- Do start SLOWLY; low mileage, slow pace
- Do walk barefoot frequently
- Do walk/run on smooth, flat surfaces
- Do check your form; usually land 'flat foot'
- Don't run in grass; grass hides dangers. "Don't step down where you can't see the ground"
- Don't heel-strike or forefoot-strike too much; this can lead to metatarsal fractures
- Don't start in minimalist shoes; run first with your naked feet
- Don't be afraid of what others will think; you are the cool, trendy one!
Barefoot Running websites:
How to Start Safely
Barefoot running has exploded in popularity recently. A few people (such as Ken Bob Saxton and Rick Roeber) have been doing it for years, but the number of barefoot adherants really took off after the publication of Born to Run by Christopher McDougall in 2009. The summer of 2010 saw the publication of The Barefoot Running Book (Jason Robilliard) and Running Barefoot (Michael Sandler) and soon other books on the topic followed. (My book, The Barefoot Book, was also released in 2010). Why the explosion in interest? Because lots of runners get injured (statistically much higher than doctors, coaches and trainers know it should be) and people are beginning to realize that it's the shoes, stupid!
Although there's a LOT of science that favors walking and running barefoot over shoes, it honestly doesn't take much consideration to realize that shoes are unnatural, man-made devices that change the way we stand, walk and run. Those changes, because they are deviations away from the natural, are generally bad for the body. The more "bells-and-whistles" you put on the shoe (like motion control, arch support, toe springs, elevated heels, etc.) the further you get from natural and the more problematic they are to the body. People are throwing off their high-tech shoes and discovering that running barefoot not only feels liberating, it may actually be better for you, too!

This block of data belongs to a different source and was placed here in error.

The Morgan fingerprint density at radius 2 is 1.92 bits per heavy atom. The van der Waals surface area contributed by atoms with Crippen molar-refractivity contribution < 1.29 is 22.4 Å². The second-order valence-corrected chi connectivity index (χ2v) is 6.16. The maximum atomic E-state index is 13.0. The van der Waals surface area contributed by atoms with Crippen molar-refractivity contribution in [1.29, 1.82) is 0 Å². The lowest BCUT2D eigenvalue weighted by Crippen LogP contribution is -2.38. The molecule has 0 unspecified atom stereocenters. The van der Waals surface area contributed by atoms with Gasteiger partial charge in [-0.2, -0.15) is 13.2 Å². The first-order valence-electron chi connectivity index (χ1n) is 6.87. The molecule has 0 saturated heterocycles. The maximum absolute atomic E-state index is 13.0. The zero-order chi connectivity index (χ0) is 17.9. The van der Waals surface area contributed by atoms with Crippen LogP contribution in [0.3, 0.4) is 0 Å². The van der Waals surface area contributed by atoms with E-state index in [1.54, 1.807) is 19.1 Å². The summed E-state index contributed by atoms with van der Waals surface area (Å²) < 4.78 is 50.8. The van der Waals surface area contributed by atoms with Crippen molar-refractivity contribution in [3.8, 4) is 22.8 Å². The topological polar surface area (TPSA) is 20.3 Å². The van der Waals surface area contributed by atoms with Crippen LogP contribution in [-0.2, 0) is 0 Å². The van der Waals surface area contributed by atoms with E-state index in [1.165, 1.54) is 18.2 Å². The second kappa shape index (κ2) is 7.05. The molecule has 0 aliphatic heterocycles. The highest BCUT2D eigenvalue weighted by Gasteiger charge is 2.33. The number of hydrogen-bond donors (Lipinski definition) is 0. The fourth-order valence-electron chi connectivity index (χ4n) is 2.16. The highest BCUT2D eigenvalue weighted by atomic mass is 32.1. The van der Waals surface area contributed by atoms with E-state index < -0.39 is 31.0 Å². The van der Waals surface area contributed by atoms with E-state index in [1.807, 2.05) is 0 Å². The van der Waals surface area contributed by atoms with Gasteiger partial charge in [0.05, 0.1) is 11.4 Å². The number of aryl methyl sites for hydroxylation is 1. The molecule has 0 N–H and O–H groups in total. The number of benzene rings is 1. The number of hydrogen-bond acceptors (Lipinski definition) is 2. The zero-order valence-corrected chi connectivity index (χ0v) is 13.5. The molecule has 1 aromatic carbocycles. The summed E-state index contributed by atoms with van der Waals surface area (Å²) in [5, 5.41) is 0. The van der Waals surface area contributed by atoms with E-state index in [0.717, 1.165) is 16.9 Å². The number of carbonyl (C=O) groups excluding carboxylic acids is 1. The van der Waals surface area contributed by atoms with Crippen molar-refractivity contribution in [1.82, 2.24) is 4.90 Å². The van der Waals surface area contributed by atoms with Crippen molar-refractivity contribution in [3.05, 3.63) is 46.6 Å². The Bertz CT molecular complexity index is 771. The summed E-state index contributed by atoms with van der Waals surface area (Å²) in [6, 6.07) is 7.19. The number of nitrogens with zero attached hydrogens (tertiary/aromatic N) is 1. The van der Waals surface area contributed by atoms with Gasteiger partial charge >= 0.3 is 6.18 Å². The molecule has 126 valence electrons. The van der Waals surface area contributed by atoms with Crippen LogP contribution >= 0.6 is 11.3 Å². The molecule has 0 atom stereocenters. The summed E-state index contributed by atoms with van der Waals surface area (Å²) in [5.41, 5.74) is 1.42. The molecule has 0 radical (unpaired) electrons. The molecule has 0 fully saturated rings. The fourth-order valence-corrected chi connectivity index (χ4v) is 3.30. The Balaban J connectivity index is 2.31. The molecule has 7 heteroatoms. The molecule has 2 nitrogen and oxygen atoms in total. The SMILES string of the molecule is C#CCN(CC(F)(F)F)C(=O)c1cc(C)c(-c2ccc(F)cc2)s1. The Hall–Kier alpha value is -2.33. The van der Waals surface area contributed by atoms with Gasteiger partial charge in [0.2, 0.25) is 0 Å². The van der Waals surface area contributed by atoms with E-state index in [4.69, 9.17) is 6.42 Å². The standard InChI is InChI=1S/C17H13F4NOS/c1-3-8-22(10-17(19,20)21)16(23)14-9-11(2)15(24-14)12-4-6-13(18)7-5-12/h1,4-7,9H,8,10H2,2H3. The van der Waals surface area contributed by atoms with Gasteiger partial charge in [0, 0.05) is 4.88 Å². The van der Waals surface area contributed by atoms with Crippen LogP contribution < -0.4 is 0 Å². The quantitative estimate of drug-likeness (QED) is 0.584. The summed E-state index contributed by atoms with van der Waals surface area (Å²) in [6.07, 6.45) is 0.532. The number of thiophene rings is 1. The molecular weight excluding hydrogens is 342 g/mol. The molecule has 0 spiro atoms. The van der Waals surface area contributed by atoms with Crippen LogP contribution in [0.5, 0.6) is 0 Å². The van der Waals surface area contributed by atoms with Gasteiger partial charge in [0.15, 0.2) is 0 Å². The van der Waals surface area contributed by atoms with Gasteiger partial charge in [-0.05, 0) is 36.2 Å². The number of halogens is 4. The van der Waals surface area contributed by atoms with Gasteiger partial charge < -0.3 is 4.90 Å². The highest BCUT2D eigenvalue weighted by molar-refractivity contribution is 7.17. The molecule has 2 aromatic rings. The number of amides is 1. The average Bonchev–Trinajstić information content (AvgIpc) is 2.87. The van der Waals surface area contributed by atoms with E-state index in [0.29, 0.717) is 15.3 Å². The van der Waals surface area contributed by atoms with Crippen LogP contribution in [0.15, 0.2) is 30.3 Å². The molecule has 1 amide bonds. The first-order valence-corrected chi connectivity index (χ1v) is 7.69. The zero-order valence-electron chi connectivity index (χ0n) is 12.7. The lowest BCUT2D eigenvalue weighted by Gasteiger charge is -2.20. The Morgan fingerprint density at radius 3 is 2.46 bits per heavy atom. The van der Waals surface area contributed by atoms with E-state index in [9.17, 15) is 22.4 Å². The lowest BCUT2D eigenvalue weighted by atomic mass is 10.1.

Do's and Don'ts
You wear shoes. You grew up wearing shoes. You might even think you go barefoot a lot but trust me - you don't.* Consequently, your feet are debilitated. Certainly you should not throw off your shoes and run 5 miles expecting your feet to perform like champions. Your feet must be rehabilitated, and rehabilitation can be a slow and arduous process.
I recommend you walk at least 50 miles barefoot before you run your first step. If you walk just one mile a day barefoot, then you can complete your 50 miles in less than 2 months. Not only will walking barefoot begin to strengthen your muscles, ligaments and bones at a safe pace, it will also prepare your skin for running (I'm talking about road running now, not trails). Walking barefoot thickens and toughens the skin on your feet even better than running barefoot, which can actually have an exfoliating effect.